During Spanish colonial rule, in the 18th century, the area was known as
Nuevo Reino de Filipinas “New Kingdom of the Philippines”, or as provincia de los Tejas “province of the Tejas“,[21] later also provincia de Texas (or de Tejas), “province of Texas”.[22][23]
It was incorporated as provincia de Texas into the Mexican Empire in 1821, and declared a republic in 1836.
The Royal Spanish Academy recognizes both spellings, Tejas and Texas, as Spanish-language forms of the name of the US State of Texas.[24]

The English pronunciation with /ks/ is unetymological, and based in the value of the letter x in historical Spanish orthography. Alternative etymologies of the name advanced in the late 19th century connected the Spanish teja “rooftile”, the plural tejas being used to designate indigenous Pueblo settlements.[25] A 1760s map by Jacques-Nicolas Bellin shows a village named Teijas on Trinity River, close to the site of modern Crockett.[25]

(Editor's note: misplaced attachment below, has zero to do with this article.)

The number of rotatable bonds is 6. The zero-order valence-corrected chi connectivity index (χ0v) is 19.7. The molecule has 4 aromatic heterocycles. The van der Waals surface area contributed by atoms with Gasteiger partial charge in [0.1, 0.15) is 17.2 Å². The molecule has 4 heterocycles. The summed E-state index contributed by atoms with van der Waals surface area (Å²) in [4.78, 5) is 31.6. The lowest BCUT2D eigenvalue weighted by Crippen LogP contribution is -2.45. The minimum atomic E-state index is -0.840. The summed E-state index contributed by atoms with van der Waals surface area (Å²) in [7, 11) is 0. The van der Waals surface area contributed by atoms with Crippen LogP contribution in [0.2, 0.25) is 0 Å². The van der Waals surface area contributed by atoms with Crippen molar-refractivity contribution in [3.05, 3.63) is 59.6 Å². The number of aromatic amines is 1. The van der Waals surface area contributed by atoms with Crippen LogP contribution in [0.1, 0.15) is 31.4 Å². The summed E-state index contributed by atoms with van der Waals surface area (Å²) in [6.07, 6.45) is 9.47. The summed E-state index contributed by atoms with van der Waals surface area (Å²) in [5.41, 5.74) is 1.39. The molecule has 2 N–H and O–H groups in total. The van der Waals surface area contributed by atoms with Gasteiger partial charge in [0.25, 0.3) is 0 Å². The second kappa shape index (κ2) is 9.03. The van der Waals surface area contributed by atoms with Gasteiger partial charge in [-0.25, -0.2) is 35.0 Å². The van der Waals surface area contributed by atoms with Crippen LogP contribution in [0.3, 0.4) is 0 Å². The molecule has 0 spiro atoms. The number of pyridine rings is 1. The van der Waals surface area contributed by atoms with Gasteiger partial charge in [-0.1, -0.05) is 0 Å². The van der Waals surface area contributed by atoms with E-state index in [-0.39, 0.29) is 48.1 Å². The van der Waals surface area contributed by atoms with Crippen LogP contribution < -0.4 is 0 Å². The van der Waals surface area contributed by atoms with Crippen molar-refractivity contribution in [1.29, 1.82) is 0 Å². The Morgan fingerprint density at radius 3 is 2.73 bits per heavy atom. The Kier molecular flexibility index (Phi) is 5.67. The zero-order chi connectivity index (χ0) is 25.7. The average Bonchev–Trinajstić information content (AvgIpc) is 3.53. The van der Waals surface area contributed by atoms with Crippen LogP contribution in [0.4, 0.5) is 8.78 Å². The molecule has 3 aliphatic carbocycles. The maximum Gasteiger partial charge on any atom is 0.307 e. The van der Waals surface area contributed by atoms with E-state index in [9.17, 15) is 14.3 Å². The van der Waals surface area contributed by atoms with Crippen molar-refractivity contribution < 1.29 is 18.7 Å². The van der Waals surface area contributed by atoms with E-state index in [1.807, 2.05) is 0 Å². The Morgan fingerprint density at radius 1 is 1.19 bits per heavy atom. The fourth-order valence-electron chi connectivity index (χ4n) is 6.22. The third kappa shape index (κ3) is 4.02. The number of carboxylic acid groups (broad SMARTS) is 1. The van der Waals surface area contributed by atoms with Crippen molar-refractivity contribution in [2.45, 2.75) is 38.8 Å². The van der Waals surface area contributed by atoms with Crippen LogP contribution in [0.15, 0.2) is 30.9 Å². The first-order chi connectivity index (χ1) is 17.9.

Geography

Sam Rayburn Reservoir

Texas Hill Country

Texas is the second-largest U.S. state, after Alaska, with an area of 268,820 square miles (696,200 km2). Though 10% larger than France and almost twice as large as Germany or Japan, it ranks only 27th worldwide amongst country subdivisions by size. If it were an independent country, Texas would be the 40th largest behind Chile and Zambia.